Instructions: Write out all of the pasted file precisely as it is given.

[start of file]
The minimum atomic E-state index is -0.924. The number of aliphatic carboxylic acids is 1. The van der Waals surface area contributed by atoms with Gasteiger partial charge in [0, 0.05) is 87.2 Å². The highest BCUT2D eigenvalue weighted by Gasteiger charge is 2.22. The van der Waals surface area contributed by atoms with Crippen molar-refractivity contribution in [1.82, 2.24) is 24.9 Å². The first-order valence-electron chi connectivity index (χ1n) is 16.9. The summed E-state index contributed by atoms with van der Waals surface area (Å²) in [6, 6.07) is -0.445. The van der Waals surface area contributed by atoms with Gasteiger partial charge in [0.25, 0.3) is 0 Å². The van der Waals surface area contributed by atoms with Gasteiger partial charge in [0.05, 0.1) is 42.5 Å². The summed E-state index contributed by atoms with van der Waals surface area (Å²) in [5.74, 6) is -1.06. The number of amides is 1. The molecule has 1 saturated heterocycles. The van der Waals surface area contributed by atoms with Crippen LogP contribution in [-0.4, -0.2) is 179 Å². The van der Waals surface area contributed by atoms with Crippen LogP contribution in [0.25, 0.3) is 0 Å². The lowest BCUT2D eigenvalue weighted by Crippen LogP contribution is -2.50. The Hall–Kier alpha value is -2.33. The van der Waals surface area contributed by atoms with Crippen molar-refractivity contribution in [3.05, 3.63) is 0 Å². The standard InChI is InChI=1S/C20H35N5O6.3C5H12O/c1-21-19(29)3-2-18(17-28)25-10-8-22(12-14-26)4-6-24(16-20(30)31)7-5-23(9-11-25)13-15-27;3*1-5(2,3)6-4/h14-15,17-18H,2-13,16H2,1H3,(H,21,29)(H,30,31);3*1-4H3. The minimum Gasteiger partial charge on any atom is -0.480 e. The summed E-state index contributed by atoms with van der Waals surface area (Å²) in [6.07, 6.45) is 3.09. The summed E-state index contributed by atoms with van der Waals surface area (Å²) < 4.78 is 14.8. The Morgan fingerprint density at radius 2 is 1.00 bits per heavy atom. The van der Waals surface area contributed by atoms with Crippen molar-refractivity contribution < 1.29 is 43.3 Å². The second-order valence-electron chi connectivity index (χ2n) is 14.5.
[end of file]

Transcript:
The minimum atomic E-state index is -0.924. The number of aliphatic carboxylic acids is 1. The van der Waals surface area contributed by atoms with Gasteiger partial charge in [0, 0.05) is 87.2 Å². The highest BCUT2D eigenvalue weighted by Gasteiger charge is 2.22. The van der Waals surface area contributed by atoms with Crippen molar-refractivity contribution in [1.82, 2.24) is 24.9 Å². The first-order valence-electron chi connectivity index (χ1n) is 16.9. The summed E-state index contributed by atoms with van der Waals surface area (Å²) in [6, 6.07) is -0.445. The van der Waals surface area contributed by atoms with Gasteiger partial charge in [0.25, 0.3) is 0 Å². The van der Waals surface area contributed by atoms with Gasteiger partial charge in [0.05, 0.1) is 42.5 Å². The summed E-state index contributed by atoms with van der Waals surface area (Å²) in [5.74, 6) is -1.06. The number of amides is 1. The molecule has 1 saturated heterocycles. The van der Waals surface area contributed by atoms with Crippen LogP contribution in [-0.4, -0.2) is 179 Å². The van der Waals surface area contributed by atoms with Crippen LogP contribution in [0.25, 0.3) is 0 Å². The lowest BCUT2D eigenvalue weighted by Crippen LogP contribution is -2.50. The Hall–Kier alpha value is -2.33. The van der Waals surface area contributed by atoms with Crippen molar-refractivity contribution in [3.05, 3.63) is 0 Å². The standard InChI is InChI=1S/C20H35N5O6.3C5H12O/c1-21-19(29)3-2-18(17-28)25-10-8-22(12-14-26)4-6-24(16-20(30)31)7-5-23(9-11-25)13-15-27;3*1-5(2,3)6-4/h14-15,17-18H,2-13,16H2,1H3,(H,21,29)(H,30,31);3*1-4H3. The minimum Gasteiger partial charge on any atom is -0.480 e. The summed E-state index contributed by atoms with van der Waals surface area (Å²) in [6.07, 6.45) is 3.09. The summed E-state index contributed by atoms with van der Waals surface area (Å²) < 4.78 is 14.8. The Morgan fingerprint density at radius 2 is 1.00 bits per heavy atom. The van der Waals surface area contributed by atoms with Crippen molar-refractivity contribution < 1.29 is 43.3 Å². The second-order valence-electron chi connectivity index (χ2n) is 14.5.